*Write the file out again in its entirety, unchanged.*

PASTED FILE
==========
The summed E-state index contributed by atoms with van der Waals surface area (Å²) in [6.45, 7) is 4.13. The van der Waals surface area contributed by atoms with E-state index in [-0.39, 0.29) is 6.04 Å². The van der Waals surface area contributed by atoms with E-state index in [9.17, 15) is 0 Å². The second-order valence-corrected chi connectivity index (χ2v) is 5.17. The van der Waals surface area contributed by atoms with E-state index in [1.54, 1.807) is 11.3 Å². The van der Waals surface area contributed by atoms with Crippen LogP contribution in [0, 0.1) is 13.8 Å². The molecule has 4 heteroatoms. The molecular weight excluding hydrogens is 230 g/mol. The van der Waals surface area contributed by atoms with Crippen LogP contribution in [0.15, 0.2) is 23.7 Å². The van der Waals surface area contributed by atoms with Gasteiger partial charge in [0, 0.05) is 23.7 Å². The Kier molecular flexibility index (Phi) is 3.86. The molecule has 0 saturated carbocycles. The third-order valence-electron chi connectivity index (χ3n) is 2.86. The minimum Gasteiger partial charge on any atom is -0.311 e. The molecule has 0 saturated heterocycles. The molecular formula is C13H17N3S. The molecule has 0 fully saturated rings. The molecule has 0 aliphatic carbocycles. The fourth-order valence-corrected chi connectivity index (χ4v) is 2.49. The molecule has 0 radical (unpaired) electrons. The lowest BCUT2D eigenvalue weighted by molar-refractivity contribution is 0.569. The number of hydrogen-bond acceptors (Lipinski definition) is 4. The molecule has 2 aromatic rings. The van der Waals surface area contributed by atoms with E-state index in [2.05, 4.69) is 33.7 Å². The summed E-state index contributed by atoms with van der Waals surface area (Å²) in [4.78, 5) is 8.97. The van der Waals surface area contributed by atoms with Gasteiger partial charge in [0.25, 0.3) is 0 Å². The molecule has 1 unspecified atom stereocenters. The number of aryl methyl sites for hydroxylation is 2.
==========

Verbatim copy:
The summed E-state index contributed by atoms with van der Waals surface area (Å²) in [6.45, 7) is 4.13. The van der Waals surface area contributed by atoms with E-state index in [-0.39, 0.29) is 6.04 Å². The van der Waals surface area contributed by atoms with E-state index in [9.17, 15) is 0 Å². The second-order valence-corrected chi connectivity index (χ2v) is 5.17. The van der Waals surface area contributed by atoms with E-state index in [1.54, 1.807) is 11.3 Å². The van der Waals surface area contributed by atoms with Crippen LogP contribution in [0, 0.1) is 13.8 Å². The molecule has 4 heteroatoms. The molecular weight excluding hydrogens is 230 g/mol. The van der Waals surface area contributed by atoms with Crippen LogP contribution in [0.15, 0.2) is 23.7 Å². The van der Waals surface area contributed by atoms with Gasteiger partial charge in [0, 0.05) is 23.7 Å². The Kier molecular flexibility index (Phi) is 3.86. The molecule has 0 saturated carbocycles. The third-order valence-electron chi connectivity index (χ3n) is 2.86. The minimum Gasteiger partial charge on any atom is -0.311 e. The molecule has 0 saturated heterocycles. The molecular formula is C13H17N3S. The molecule has 0 fully saturated rings. The molecule has 0 aliphatic carbocycles. The fourth-order valence-corrected chi connectivity index (χ4v) is 2.49. The molecule has 0 radical (unpaired) electrons. The lowest BCUT2D eigenvalue weighted by molar-refractivity contribution is 0.569. The number of hydrogen-bond acceptors (Lipinski definition) is 4. The molecule has 2 aromatic rings. The van der Waals surface area contributed by atoms with E-state index in [2.05, 4.69) is 33.7 Å². The summed E-state index contributed by atoms with van der Waals surface area (Å²) in [4.78, 5) is 8.97. The van der Waals surface area contributed by atoms with Gasteiger partial charge in [0.25, 0.3) is 0 Å². The molecule has 1 unspecified atom stereocenters. The number of aryl methyl sites for hydroxylation is 2.